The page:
08 April 2020

Getting started – Judo

October 29, 2010

Judo isn’t necessarily one of the first sports you might think of when choosing an activity for it’s fitness elements, however, as a highly technical and competitive combat sport it is slowly becoming more recognisable as the martial art of choice for many women.

JudoJudo star Kim Renicks (pictured below left) explains: “Judo is a fun sport. It keeps you really fit, that’s one of the good things about it, because you’re constantly moving it does help keep your fitness up really high.

“Judo is also a good way to learn discipline because you’ve got to respect the person you’re fighting and after every fight you’ve got to shake their hands, sort of show respect, even if you lose.”

So, it sounds like a pretty good all-rounder to us! Here’s Sportsister’s getting started guide with all you need to know to allow you to check it out for yourself.

What’s it all about?

Judo, which literally means ‘gentle way’, is a Japanese martial art and combat sport. Since its inclusion in the 1964 Olympic Games it has progressed rapidly as a sport and is also thought by some to be an effective educational system in both a physical and moral sense.

With a competitive nature, the aim is to either throw your partner to the ground, immobilise them or force them to submit. There are two main phases of combat, the standing phase and the ground phase, and both require their own techniques and skills.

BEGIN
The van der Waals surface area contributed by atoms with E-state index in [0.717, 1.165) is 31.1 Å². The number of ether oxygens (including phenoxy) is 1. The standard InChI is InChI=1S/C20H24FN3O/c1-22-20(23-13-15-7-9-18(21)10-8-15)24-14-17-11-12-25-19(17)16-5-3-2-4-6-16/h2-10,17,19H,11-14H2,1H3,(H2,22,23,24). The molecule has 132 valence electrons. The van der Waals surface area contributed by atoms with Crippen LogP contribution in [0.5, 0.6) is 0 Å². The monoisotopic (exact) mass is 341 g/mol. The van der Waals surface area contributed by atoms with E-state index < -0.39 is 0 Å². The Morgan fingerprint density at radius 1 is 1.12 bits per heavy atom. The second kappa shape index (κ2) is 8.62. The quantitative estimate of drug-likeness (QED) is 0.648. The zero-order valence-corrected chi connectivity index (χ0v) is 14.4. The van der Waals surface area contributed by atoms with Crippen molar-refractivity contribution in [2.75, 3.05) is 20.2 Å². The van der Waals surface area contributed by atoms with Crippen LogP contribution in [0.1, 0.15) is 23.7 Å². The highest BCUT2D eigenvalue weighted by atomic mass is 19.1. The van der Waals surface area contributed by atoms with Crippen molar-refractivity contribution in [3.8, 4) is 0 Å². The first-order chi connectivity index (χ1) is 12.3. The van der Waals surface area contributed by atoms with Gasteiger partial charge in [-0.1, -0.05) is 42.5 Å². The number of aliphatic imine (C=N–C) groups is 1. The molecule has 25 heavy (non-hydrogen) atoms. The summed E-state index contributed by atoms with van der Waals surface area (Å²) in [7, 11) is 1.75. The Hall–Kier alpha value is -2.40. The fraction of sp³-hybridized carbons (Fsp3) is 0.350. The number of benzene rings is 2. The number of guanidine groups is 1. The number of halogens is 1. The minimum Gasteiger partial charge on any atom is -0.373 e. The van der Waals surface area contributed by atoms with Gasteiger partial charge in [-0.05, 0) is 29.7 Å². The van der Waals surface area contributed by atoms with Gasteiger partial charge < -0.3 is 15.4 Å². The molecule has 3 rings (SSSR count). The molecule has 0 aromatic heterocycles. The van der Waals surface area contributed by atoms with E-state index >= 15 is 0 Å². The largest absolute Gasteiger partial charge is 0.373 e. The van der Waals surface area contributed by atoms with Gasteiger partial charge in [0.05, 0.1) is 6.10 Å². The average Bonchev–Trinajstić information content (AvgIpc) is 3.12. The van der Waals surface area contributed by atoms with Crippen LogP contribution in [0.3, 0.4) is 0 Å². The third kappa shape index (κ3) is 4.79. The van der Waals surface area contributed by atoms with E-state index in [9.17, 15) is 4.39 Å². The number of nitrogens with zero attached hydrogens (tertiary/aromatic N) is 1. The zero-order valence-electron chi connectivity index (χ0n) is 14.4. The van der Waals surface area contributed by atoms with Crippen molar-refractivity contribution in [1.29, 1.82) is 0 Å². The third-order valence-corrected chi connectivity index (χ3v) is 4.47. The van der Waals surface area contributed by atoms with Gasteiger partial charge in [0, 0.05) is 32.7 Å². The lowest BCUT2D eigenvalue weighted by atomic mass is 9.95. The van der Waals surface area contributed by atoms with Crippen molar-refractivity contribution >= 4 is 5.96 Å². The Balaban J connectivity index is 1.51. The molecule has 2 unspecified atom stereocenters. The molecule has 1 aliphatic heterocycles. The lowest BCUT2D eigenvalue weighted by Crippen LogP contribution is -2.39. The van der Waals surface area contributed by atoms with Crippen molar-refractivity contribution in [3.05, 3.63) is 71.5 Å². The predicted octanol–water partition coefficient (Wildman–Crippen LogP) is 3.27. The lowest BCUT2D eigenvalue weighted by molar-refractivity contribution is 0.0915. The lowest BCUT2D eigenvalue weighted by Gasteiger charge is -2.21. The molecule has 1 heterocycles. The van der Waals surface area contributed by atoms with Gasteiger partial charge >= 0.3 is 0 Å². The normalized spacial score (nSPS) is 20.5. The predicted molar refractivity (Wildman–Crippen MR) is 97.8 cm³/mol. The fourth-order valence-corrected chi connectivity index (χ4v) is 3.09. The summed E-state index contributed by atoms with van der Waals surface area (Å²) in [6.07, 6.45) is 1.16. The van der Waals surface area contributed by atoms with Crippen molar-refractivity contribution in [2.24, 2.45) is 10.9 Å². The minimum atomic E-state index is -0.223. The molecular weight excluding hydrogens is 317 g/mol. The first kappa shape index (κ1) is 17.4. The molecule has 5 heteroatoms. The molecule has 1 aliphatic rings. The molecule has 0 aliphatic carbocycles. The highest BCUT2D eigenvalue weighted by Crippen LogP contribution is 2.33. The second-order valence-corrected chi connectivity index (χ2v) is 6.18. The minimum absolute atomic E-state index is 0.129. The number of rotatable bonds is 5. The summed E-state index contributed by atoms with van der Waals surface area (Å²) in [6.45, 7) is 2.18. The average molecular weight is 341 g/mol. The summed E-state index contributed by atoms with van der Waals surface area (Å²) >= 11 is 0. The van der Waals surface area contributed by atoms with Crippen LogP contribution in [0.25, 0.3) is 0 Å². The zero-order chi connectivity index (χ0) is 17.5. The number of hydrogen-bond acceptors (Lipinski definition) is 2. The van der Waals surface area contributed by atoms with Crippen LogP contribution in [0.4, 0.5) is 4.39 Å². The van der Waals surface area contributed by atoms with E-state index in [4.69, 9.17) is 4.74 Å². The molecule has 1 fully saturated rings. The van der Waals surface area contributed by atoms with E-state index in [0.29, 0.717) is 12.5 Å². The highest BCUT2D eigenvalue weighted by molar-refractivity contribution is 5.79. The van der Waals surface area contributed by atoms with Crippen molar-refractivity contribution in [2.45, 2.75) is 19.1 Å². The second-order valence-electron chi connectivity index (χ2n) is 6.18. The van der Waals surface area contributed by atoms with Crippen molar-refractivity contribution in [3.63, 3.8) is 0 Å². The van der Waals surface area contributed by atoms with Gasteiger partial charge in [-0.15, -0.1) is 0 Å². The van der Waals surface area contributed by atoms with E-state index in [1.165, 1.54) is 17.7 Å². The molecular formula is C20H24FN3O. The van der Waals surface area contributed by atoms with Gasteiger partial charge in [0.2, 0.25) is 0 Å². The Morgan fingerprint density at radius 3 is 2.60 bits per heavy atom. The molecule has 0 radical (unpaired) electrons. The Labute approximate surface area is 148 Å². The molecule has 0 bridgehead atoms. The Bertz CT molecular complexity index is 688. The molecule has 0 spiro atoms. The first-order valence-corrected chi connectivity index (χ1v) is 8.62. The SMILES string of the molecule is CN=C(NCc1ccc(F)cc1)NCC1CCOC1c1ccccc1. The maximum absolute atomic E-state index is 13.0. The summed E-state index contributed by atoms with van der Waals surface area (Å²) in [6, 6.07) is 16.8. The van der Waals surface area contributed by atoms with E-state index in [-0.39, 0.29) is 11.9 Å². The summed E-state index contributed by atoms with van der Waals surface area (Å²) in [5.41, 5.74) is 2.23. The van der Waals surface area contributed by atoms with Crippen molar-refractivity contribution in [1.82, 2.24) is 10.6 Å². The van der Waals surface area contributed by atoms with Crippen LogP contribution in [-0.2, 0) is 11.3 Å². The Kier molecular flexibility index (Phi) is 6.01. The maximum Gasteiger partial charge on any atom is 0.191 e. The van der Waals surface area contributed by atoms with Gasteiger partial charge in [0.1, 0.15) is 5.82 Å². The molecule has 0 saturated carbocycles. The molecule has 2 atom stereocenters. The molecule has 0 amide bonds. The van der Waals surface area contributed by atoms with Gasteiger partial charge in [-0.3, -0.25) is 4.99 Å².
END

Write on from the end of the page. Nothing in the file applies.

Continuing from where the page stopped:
As a form of exercise judo provides a brilliant cardiovascular workout, promoting health and wellbeing, stamina and overall fitness. Ideal for all ages and abilities, fighters can progress up through the ranks, meaning that goals are realistic and achievable with effort.

The basics

On joining a club the first thing you are likely to be taught is technique, rather than how to compete straight away. After learning the foundations you’ll be shown how to fight and fall safely, to take the shock out of your fall if you are thrown, which will stop it hurting so much!

You’ll then be taught to throw whilst static, which will evolve into fighting with a bit more movement before competing with others of a similar ability and weight within the club.

Each fight lasts a maximum of five minutes, but with effective scoring can last anything from a few seconds to the full five minutes.

As it gets more serious you’ll compete against other women in your weight category. For senior women the categories are 48kg, 48-52kg, 52-57kg, 57-63kg, 63-70kg, 70-78kg and 78kg plus.


The aim is to throw your partner to the ground (on a mat!) on her back in a controlled manner, pin her to the mat for 25 seconds or to force her to submit. Any of these score ippon (one point) which immediately wins the fight.

Overall there are now three types of scoring in judo, ippon, waza-ari and yuko. A waza-ari is awarded for a throw that might not have enough power or control to be deemed an ippon or for a hold of twenty seconds. They are worth a half-point, so two must be scored for a win.

The yuko is the lowest type of scoring and is only really used as a tie-breaker. One waza-ari beats any number of yuko, but scoring a waza-ari as well as a yuko will defeat a partner with only a waza-ari and no yuko.